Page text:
Although a total of 97 B-29s had been produced by the beginning of 1944, only 16 of the aircraft were really airworthy. Most of the others were in AAF modification centers, located near the Bell-Marietta and Martin-Omaha plants and at air bases in Kansas, undergoing a series of modifications and changes necessitated by the lessons of air combat over Europe. At that time, much of the equipment and components of the Superfortress had still not been perfected, and rather than delay production by stopping the assembly lines to incorporate modifications and add new equipment, it was decided to let the first production airplanes leave the lines at Wichita deficient in combat readiness and deliver them to these USAAF modification centers to bring them up to combat standards.
Crews began to arrive at Kansas bases in November 1943, but few bombers were ready to receive them. At that time, there was only one Superfortress for every twelve crews, and most crews had to train on Martin B-26 Marauders or Boeing B-17 Flying Fortresses. By the end of December, only 67 pilots had managed to fly a B-29 and few crews had been brought together as a complete team. Many gunners did not even see their first B-29 until early 1944.
It was not until December 1943 that the decision not to use the B-29 against Germany was finally made, and to concentrate the B-29 exclusively against Japan. However, in early 1944, the B-29s were still not ready to begin Roosevelt's promised offensive against Japan Most of the B-29s were still held up at the modification centers, awaiting conversion to full combat readiness. By March 1944, the B-29 modification program had fallen into complete chaos, with absolutely no bombers being considered as combat ready. The program was seriously hampered by the need to work in the open air in inclement weather, by delays in acquiring the necessary tools and support equipment, and by the USAAF's general lack of experience with the B-29.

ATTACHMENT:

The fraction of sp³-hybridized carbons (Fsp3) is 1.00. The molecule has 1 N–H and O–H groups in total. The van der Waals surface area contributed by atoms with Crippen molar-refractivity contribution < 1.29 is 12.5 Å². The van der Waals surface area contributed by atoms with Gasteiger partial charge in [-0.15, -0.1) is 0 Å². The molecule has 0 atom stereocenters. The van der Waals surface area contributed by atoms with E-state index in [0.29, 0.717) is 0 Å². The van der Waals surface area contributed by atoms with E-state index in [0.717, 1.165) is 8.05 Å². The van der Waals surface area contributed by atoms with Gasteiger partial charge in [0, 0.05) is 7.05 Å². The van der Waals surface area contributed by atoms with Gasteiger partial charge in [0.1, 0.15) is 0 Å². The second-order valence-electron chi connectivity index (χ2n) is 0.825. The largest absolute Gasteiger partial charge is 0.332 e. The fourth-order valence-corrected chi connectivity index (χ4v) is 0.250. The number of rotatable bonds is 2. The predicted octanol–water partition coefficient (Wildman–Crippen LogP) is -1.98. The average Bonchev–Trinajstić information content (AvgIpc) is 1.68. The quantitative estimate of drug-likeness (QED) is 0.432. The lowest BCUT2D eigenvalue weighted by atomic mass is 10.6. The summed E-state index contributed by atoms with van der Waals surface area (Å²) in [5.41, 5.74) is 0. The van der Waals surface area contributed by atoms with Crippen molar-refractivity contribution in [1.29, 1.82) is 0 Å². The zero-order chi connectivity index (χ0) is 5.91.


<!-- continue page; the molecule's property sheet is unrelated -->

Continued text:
Operations in India and Tinian
After much effort, The headquarters of the XX Bomber Command had been established at a former RAF airfield near Kharagpur, India on 28 March 1944 under the command of General Wolfe. The first B-29 reached its base in India on 2 April 1944. In India, existing airfields at Kharagpur, Chakulia, Piardoba and Dudkhundi had been converted for B-29 use. All of these bases were located in southern Bengal and were not far from port facilities at Calcutta. All of these bases had originally been established in 1942 – 43 for Tenth Air Force B-24 Liberators. The conditions at these bases were poor, and the runways were still in the process of being lengthened when the first B-29s arrived. The Headquarters of the 58th BW, together with the four squadrons of the 40th Bombardment Group (the 25th 44th, 45th, and 395th) were assigned to the airfield at Chakulia, the first planes arriving there on 2 April 1944. The Headquarters was moved to Kharagpur airfield on 23 April. The 444th Bombardment Group (676th, 677th, 678th and 679th Squadrons) went to Charra, arriving there on 11 April. The 462d Bombardment Group (768th, 769th, 770th, and 771st squadrons) to Piardoba, arriving there on 7 April. The 468th Bombardment Group (792nd, 793rd, 794th and 795th Squadrons) arrived at Kharagpur on 13 April. The 444th Bombardment Group later moved to a permanent airfield at Dudhkundi, leaving Charra to become a transport base for the C-87s and C-46s which would support the effort.